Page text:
Who was I to refuse? So I climbed in with her.

“Watch my leg.”

“I can’t take my eyes off it.”

“And stop with the James Bond impression. It’s getting old.”

“Someone’s in a bad mood.”

She gave me that look I’d come to know so well. And then the movie began.

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So turns out it’s about this guy, Colin Clark, who wangled a job as an assistant to Olivier and then worked on The Prince and the Showgirl, a film version of a play Sir Laurence had done on stage. In it, the Showgirl was played by Marilyn Monroe, who had bought the property, and hired Olivier to co-star and direct. Here, Olivier is played by Kenneth Branagh and Monroe by Michelle Williams.

I’ve seen The Prince and the Showgirl, actually. The plot is very thin: it’s a little one-situation comedy about a middle-European prince who invites a showgirl up to his chambers with the intention of seducing her, and how she thaws him out through a combination of innocence and (one is led to assume) very hot sex. Olivier plays it with a monocle and a Dracula accent, very stiff and formal, and no humor whatsoever. Monroe looks fantastic, maybe the best she ever looked, and she’s very charming. But they don’t get any chemistry going. Partly because the film is so trivial and empty (the best thing about it is the original poster, which shows Olivier pinning a ribbon on Monroe’s barely-there dress, and the words “Some countries have a medal for everything!”). Partly too it’s the difference in their acting styles: his all cold surface detail and polish; hers warm, spontaneous and messy.

The new movie gets a lot of comedy, in fact most of its comedy, out of this clash. The movie’s Olivier is arrogant, egomaniacal and rude — Monroe thwarts and frustrates him at every turn, and he’s driven half mad by her lateness, her poor memory, her retinue of coaches and enablers. What finally drives him over the brink is his realization that despite her lack of formal acting training, she wipes him off the screen when they’re on it together. (This isn’t really accurate; they both come across vividly in The Prince and the Showgirl, but the film is like a gleaming gold-plated serving dish with a mackerel and a marshmallow sitting on it.) Branagh makes a very funny Olivier, biting down on every last syllable and modulating his voice from a whisper to a roar. He takes many of the Great Man’s mannerisms and gives them a campy spin, for example rolling his eyes toward heaven in supplication, then lowering them suddenly and pursing his lips. He portrays Olivier and sends him up at the same time, and he’s the best thing in the movie.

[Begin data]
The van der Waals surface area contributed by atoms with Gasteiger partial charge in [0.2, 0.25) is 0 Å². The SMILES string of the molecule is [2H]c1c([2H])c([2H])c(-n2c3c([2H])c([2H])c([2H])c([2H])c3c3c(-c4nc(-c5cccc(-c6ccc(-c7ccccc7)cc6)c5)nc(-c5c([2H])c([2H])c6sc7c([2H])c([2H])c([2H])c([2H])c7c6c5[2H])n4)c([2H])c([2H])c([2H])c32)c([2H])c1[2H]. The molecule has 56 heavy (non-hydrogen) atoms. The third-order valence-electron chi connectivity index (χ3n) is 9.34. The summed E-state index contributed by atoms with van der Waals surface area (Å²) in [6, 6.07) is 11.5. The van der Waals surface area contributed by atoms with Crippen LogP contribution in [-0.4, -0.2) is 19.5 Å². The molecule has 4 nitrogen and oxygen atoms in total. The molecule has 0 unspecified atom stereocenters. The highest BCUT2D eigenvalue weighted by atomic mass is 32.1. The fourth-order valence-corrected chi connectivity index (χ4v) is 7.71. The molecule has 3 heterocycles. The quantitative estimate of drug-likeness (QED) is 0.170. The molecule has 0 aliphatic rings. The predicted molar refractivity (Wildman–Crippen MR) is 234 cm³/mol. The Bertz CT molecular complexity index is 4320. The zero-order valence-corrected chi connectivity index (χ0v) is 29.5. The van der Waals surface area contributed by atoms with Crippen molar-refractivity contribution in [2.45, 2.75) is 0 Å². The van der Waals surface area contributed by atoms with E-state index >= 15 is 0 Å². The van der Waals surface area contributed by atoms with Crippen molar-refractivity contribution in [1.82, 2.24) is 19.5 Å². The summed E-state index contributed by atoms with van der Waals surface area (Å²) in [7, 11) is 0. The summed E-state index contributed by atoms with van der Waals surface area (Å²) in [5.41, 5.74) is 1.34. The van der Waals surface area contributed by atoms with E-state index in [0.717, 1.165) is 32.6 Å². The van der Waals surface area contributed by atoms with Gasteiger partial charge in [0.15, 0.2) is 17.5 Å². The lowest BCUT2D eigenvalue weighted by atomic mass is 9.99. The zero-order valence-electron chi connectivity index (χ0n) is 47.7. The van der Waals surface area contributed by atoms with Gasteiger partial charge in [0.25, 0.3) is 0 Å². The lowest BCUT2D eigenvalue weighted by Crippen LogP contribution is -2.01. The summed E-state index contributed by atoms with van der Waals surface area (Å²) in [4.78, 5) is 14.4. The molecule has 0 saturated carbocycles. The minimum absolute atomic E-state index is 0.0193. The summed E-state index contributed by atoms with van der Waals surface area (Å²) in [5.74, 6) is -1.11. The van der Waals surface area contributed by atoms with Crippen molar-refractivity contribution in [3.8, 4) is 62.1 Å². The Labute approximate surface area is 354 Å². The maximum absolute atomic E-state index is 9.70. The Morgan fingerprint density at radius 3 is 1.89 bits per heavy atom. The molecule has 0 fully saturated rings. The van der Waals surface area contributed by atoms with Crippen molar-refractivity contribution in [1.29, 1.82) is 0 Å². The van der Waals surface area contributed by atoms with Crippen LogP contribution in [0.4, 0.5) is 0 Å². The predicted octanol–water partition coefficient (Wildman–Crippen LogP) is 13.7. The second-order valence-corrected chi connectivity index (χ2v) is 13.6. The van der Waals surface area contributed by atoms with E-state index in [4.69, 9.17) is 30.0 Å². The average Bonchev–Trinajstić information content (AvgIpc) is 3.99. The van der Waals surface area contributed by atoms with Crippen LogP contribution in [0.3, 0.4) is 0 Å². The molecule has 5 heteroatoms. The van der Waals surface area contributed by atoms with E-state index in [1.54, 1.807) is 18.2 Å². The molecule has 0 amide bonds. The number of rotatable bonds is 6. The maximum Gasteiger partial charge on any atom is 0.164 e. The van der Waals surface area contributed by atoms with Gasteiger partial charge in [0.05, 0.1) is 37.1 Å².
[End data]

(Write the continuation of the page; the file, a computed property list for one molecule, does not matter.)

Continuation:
Michelle Williams is not so juicy. She does an effective, almost eerie job of evoking Monroe, both the wide-eyed mock-innocent dumbbell and the pouting, soulful little-girl-lost. But it’s all evocation. Marilyn Monroe was ferociously, incandescently alive on the screen. It’s not just that Williams doesn’t have Monroe’s looks or her amazing body. She doesn’t have her feral quality, the intense aggressive sexuality that flashes out in moments that are still startling to watch. Like Elvis Presley, Monroe was an extraordinary personality who bypassed traditional notions of “acting.” At her best, as with Olivier, she made conventional acting look stilted and contrived, but at her worst (usually in drama), with no real technique or training to draw on, she could be repetitive, self-involved, and amateurish. Williams is just the opposite — she’s all brains and technique, but no fire. It’s an Indie performance, small and readable and finely wrought. But this is a movie about giants (it also includes portraits of Vivien Leigh, Arthur Miller, Sybil Thorndike) and you can’t help noticing there are no giants around to play them.